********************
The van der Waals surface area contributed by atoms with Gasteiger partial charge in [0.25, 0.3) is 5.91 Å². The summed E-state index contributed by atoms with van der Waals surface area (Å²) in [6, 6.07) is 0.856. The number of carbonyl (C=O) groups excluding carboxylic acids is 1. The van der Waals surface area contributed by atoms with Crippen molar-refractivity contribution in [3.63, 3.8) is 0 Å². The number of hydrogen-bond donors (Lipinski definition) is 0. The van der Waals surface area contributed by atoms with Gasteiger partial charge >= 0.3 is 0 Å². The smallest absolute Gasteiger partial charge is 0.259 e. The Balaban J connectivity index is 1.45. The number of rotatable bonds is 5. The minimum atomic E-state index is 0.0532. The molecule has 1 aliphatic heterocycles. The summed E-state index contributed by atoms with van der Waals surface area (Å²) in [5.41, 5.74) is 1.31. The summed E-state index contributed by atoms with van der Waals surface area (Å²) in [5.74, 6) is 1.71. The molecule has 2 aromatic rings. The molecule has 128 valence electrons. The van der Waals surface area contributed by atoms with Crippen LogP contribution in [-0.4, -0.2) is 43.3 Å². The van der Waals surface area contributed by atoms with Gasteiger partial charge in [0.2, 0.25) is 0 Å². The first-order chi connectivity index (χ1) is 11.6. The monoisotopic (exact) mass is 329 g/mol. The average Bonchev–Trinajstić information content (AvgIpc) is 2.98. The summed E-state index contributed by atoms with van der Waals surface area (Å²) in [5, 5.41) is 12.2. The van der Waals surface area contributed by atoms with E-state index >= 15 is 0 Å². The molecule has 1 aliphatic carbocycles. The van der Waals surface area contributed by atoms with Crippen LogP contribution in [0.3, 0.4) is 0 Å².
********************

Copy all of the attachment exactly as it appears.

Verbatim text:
The van der Waals surface area contributed by atoms with Gasteiger partial charge in [0.25, 0.3) is 5.91 Å². The summed E-state index contributed by atoms with van der Waals surface area (Å²) in [6, 6.07) is 0.856. The number of carbonyl (C=O) groups excluding carboxylic acids is 1. The van der Waals surface area contributed by atoms with Crippen molar-refractivity contribution in [3.63, 3.8) is 0 Å². The number of hydrogen-bond donors (Lipinski definition) is 0. The van der Waals surface area contributed by atoms with Gasteiger partial charge >= 0.3 is 0 Å². The smallest absolute Gasteiger partial charge is 0.259 e. The Balaban J connectivity index is 1.45. The number of rotatable bonds is 5. The minimum atomic E-state index is 0.0532. The molecule has 1 aliphatic heterocycles. The summed E-state index contributed by atoms with van der Waals surface area (Å²) in [5.41, 5.74) is 1.31. The summed E-state index contributed by atoms with van der Waals surface area (Å²) in [5.74, 6) is 1.71. The molecule has 2 aromatic rings. The molecule has 128 valence electrons. The van der Waals surface area contributed by atoms with Crippen LogP contribution in [-0.4, -0.2) is 43.3 Å². The van der Waals surface area contributed by atoms with Gasteiger partial charge in [0.2, 0.25) is 0 Å². The first-order chi connectivity index (χ1) is 11.6. The monoisotopic (exact) mass is 329 g/mol. The average Bonchev–Trinajstić information content (AvgIpc) is 2.98. The summed E-state index contributed by atoms with van der Waals surface area (Å²) in [5, 5.41) is 12.2. The van der Waals surface area contributed by atoms with E-state index >= 15 is 0 Å². The molecule has 1 aliphatic carbocycles. The van der Waals surface area contributed by atoms with Crippen LogP contribution in [0.3, 0.4) is 0 Å².